Mariano Pozzi, an award-winning filmmaker and audio-visual producer from Argentina talks about CHRA
Updated: May 29, 2022
I am from Buenos Aires Argentina and studied image and sound designing at the University of Buenos Aires. After 10 years of work experience, I am now a filmmaker and audio-visual producer. Besides being involved in a number of cultural events and film festivals here including the Human Rights Film Festival of Buenos Aires for the past eight years, I have been part of the Institute Multimedia DerHumAlc where I am the project developer and technical coordinator.
I always try to include a social impact and human rights angle within my works to empower change. My first fictional film series which won a couple of international film festival prizes is called ‘Migrants Stories’ and highlights immigration in Buenos Aires. My second series ‘Kids Stuff’ which just premiered on the Argentinean streaming platform Cont.AR talks about children’s rights. The goal of this show is to portray the point of view of children in relation to their rights within daily situations. The rights observed include access to education, access to information, the right to be heard, body autonomy and freedom of religion. Furthermore, my new series “Wanted” observes the last dictatorship in Argentina where around 400 children were kidnapped with their identities changed by the Abuelas de Plaza de Mayo.
Why did you decide to attend CHRA 2021?
I always look for opportunities to grow my network and my knowledge. When I read about the fact the previous year’s summer school was related to children’s rights I was in the middle of working on Kids Stuff. I felt it was a great opportunity to learn more about children’s rights, and be in Venice during the summer interacting with journalists, filmmakers, and activists while also taking in the Biennale Film Festival. I found out that I could also apply for a scholarship; it was an extraordinary package that was offered.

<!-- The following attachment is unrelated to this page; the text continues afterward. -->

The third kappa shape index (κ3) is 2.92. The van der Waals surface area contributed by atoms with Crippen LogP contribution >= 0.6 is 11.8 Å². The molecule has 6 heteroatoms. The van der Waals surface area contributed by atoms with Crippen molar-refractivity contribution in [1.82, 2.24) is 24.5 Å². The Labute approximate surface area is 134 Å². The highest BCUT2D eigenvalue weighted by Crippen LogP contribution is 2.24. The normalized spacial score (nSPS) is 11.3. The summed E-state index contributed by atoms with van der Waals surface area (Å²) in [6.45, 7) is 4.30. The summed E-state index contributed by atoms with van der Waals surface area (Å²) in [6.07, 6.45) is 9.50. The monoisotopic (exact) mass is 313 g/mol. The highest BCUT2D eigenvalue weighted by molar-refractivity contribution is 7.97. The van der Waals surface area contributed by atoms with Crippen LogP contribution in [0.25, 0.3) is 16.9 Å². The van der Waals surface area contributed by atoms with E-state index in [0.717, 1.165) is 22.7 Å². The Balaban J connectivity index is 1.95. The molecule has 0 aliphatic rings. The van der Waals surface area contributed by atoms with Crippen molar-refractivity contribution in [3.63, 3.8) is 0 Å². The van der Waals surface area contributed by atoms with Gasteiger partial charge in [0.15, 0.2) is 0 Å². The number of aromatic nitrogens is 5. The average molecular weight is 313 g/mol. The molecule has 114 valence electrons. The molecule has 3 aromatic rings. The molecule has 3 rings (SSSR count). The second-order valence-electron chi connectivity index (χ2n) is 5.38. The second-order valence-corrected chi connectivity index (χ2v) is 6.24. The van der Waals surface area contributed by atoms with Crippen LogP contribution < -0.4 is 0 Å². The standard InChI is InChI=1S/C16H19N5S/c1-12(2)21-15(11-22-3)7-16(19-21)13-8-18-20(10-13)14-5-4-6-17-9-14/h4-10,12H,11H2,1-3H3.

Describe your experience with the Summer School What did you enjoy most?
It was a great experience overall, meeting people from all over the world, who had different mindsets and skill sets. The course was very well curated and I really liked the fact that there were experts from a wide range of professions - activists, journalists and academics with diverse interests and backgrounds. I learned a lot from them.
What skills and competences do you think you’ve gained from the programme?
One thing that I have gained was the opportunity to network and learn about new work opportunities. One of the participants, a researcher and communications consultant at Protection International mentioned to our cohort at the time that a consultancy video production position was available. I applied and was selected. What an amazing opportunity to collaborate with a fellow peer and make a difference at the same time!
While the multidisciplinary cohort accepted to the summer school resulted in the video and film production lectures being fairly basic for me, the beauty of the multidisciplinary cohort and the diverse academic programme was the fact that it widened my horizons on so many fronts. I not only increased my knowledge and understanding about fieldwork and impact campaigns, among other subjects, but I learnt first-hand about the experiences shared by the lecturers, my fellow students and the film directors from the Festival. It was all extremely valuable.
Were you able to leverage the student network for future professional development?
Yes. The connections made and the people I met at the summer school has enabled me to increase my international collaborations and even land a job. I have stayed in touch with some of my fellow students but it was difficult to bond with the entire group during the course due to the intense and busy schedule. Hopefully, we will see each other soon.
Would you recommend this experience to a friend?
Yes absolutely, 100%.
Where do you see yourself in 10 years?
At the moment, I am proud of the fact that I am accomplishing a number of projects with very low budgets and a small crew, though it is difficult to have a large social impact with these limitations. In turn, I’d like to bring my work to a higher level and therefore, in 10 years time, I hope to manage projects that will reach a wider, larger audience and have a much greater social impact.